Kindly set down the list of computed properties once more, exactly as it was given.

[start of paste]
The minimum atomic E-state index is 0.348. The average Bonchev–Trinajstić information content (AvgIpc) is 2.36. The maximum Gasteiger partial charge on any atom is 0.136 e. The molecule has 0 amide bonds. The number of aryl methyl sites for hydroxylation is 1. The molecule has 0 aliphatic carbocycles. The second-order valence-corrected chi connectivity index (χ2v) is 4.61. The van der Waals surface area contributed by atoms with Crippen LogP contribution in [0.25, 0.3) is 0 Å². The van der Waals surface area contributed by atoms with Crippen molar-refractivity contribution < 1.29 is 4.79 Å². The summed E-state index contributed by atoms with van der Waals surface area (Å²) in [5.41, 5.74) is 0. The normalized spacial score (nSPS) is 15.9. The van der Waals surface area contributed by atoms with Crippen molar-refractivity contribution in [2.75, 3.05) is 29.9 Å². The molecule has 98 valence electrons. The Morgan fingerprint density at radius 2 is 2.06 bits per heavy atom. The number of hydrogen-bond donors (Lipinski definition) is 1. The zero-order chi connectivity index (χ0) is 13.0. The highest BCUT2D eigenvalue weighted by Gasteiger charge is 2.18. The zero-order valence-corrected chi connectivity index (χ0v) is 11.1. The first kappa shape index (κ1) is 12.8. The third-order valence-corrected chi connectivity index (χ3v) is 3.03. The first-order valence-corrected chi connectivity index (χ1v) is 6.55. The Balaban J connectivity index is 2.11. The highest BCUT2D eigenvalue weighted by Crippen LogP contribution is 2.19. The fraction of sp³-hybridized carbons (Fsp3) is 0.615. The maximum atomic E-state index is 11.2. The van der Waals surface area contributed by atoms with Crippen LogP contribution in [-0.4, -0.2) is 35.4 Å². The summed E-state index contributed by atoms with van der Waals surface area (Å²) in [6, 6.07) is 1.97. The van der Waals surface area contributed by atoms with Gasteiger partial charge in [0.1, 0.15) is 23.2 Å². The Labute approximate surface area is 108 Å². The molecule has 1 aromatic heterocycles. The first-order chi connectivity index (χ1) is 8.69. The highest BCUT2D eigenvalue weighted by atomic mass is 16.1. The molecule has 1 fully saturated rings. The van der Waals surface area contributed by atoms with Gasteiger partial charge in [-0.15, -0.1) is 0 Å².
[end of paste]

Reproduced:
The minimum atomic E-state index is 0.348. The average Bonchev–Trinajstić information content (AvgIpc) is 2.36. The maximum Gasteiger partial charge on any atom is 0.136 e. The molecule has 0 amide bonds. The number of aryl methyl sites for hydroxylation is 1. The molecule has 0 aliphatic carbocycles. The second-order valence-corrected chi connectivity index (χ2v) is 4.61. The van der Waals surface area contributed by atoms with Crippen LogP contribution in [0.25, 0.3) is 0 Å². The van der Waals surface area contributed by atoms with Crippen molar-refractivity contribution < 1.29 is 4.79 Å². The summed E-state index contributed by atoms with van der Waals surface area (Å²) in [5.41, 5.74) is 0. The normalized spacial score (nSPS) is 15.9. The van der Waals surface area contributed by atoms with Crippen molar-refractivity contribution in [2.75, 3.05) is 29.9 Å². The molecule has 98 valence electrons. The Morgan fingerprint density at radius 2 is 2.06 bits per heavy atom. The number of hydrogen-bond donors (Lipinski definition) is 1. The zero-order chi connectivity index (χ0) is 13.0. The highest BCUT2D eigenvalue weighted by Gasteiger charge is 2.18. The zero-order valence-corrected chi connectivity index (χ0v) is 11.1. The first kappa shape index (κ1) is 12.8. The third-order valence-corrected chi connectivity index (χ3v) is 3.03. The first-order valence-corrected chi connectivity index (χ1v) is 6.55. The Balaban J connectivity index is 2.11. The highest BCUT2D eigenvalue weighted by Crippen LogP contribution is 2.19. The fraction of sp³-hybridized carbons (Fsp3) is 0.615. The maximum atomic E-state index is 11.2. The van der Waals surface area contributed by atoms with Crippen LogP contribution in [-0.4, -0.2) is 35.4 Å². The summed E-state index contributed by atoms with van der Waals surface area (Å²) in [6, 6.07) is 1.97. The van der Waals surface area contributed by atoms with Gasteiger partial charge in [0.1, 0.15) is 23.2 Å². The Labute approximate surface area is 108 Å². The molecule has 1 aromatic heterocycles. The first-order chi connectivity index (χ1) is 8.69. The highest BCUT2D eigenvalue weighted by atomic mass is 16.1. The molecule has 1 fully saturated rings. The van der Waals surface area contributed by atoms with Gasteiger partial charge in [-0.15, -0.1) is 0 Å².